In quantum mechanics and quantum field theory it is specially common to work in both position and momentum space. Passing the theory to momentum space is sometimes crucial, as one usually finds that the Hamiltonian of the system is diagonal in this space. However, it seems that the ultimate objects of the theory are always position-dependent. We are always looking for fields $\psi({\bf{x}},t)$, propagators $C(x-y)$, Schwinger functions $\langle 0|\psi(x_{1})\cdots\psi(x_{n})|0\rangle$ and so on.

Is there any reason for always aiming at position dependent objects, even when calculations are easier in momentum space? Maybe the reason why is because real world experiments usually measure things in position space. If so, does it imply that momentum space is "less physical" in some sense?

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    $\begingroup$ In General Relativity, there is no well defined single "momentum space"... $\endgroup$ Sep 17, 2022 at 21:46
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    $\begingroup$ Isn't this purely opinion-based, even if opinions will tend to be homogenous? How does one measure physicality, and can you take its time derivative? $\endgroup$
    – g s
    Sep 18, 2022 at 0:00
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    $\begingroup$ Define "physical" ;-) $\endgroup$
    – Asmus
    Sep 18, 2022 at 11:26

4 Answers 4


Your question can be equivalently phrased as whether position space is more physical than momentum space.

In a sense, yes. One of the basic facts about our universe (as far as we can tell) is that it exhibits locality in position space, which informally means that what is going to happen at a particular point in space over an infinitesimal interval of time depends only on the state of the universe in an infinitesimal neighbourhood of that point. Formally, it means the laws of physics are expressible as differential equations (there is a lot of nuance here that I am not qualified to discuss).

You can't have nontrivial laws of physics that are local in both position space and momentum space. I guess if the laws of physics had been local in momentum space, then we would have just called momentum space "position space" instead. Of course, you can imagine hypothetical universes that don't have any locality.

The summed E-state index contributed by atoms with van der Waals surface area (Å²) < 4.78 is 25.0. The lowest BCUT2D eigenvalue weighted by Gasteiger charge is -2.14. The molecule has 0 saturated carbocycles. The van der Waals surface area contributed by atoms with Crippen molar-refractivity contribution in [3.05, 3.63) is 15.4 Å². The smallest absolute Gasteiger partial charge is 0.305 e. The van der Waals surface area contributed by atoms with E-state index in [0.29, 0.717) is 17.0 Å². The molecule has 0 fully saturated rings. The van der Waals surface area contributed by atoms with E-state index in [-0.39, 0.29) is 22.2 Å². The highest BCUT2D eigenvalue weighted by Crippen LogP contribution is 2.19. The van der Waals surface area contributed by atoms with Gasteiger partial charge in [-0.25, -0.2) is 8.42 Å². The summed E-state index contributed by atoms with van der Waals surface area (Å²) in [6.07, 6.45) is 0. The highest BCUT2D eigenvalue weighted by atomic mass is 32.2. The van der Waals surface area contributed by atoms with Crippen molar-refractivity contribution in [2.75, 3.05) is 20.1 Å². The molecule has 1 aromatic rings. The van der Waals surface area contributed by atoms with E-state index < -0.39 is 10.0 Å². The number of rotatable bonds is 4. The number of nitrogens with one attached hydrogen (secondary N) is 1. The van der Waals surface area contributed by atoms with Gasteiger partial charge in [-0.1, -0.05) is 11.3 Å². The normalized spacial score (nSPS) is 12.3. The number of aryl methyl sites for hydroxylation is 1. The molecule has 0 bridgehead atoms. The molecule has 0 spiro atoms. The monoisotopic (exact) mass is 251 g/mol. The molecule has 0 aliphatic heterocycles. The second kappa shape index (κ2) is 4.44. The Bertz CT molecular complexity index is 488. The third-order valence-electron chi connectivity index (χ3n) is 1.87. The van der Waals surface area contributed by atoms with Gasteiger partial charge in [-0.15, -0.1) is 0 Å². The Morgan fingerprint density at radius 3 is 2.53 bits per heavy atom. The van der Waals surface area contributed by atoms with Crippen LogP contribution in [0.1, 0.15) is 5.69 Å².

Anyway, that's why position space is special.


Well, to begin with, the universe we happen to live and move around in is position space- and we build & run our experiments in position space too. So if one wanted to compare the results of a calculation performed in momentum space with the results of for example a collider run in position space, we would necessarily have to do that conversion. Until we can figure out how to live and build experiments in momentum space, it will always be less "physical" than position space!

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    $\begingroup$ And yet your body, just like every other physical object, has both a position and a momentum. So arguably we live just as much in momentum space as in position space. $\endgroup$ Sep 18, 2022 at 10:48
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    $\begingroup$ It seems to me that the interesting properties of collider experiments are in momentum space: Momenta of incoming beams and outgoing particles. $\endgroup$ Sep 18, 2022 at 21:00
  • $\begingroup$ @IlmariKaronen I am not a physicist, but it seems clear to me that what we think of as physical objects are localized in position space and not in momentum space. $\endgroup$ Sep 19, 2022 at 7:02
  • $\begingroup$ (Note: at least until we average out over long enough timescales, and I think even this only works if the object itself isn't significantly accelerating, rotating, nonrigid etc.) $\endgroup$ Sep 19, 2022 at 7:16
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    $\begingroup$ @A_P Ok, but a partial answer to that immediately suggests itself: position in space(time) is closely related to causality, while (four-)momentum is not. Edit: which I think is basically what Brian Bi's accepted answer is saying. $\endgroup$ Sep 20, 2022 at 18:39

I would concede that position-space is often more "intuitive" or "less abstract" than momentum-space. But as for "more or less physical"--I would use the word "interesting" or "relevant" rather than "physical", and in that case it depends on the problem (especially what we are measuring and how we measure it). As a rough rule of thumb, position-space is more relevant when discussing bound systems (e.g. the orbital clouds of a hydrogen atom) and momentum-space is more relevant for free particles/states (e.g. scattering).


I think they are both equally real. The momentum is derived from the change in position over time. In fact, these changes, if irreducible, can be said to constitute time.

In quantum mechanics the momentum operator is connected with the spatial derivative of the wavefunction and the energy to temporal derivative. You can use the energy to generate translations in time and likewise you can use the momentum operator to generate translations.

Moreover, the time-position representation and the energy-momentum representation are (I'm not sure if this is always the case) Fourier transforms of one another.

So time, energy, momentum, and position are tightly intertwined.

  • $\begingroup$ As it’s currently written, your answer is unclear. Please edit to add additional details that will help others understand how this addresses the question asked. You can find more information on how to write good answers in the help center. $\endgroup$
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    Sep 19, 2022 at 18:29

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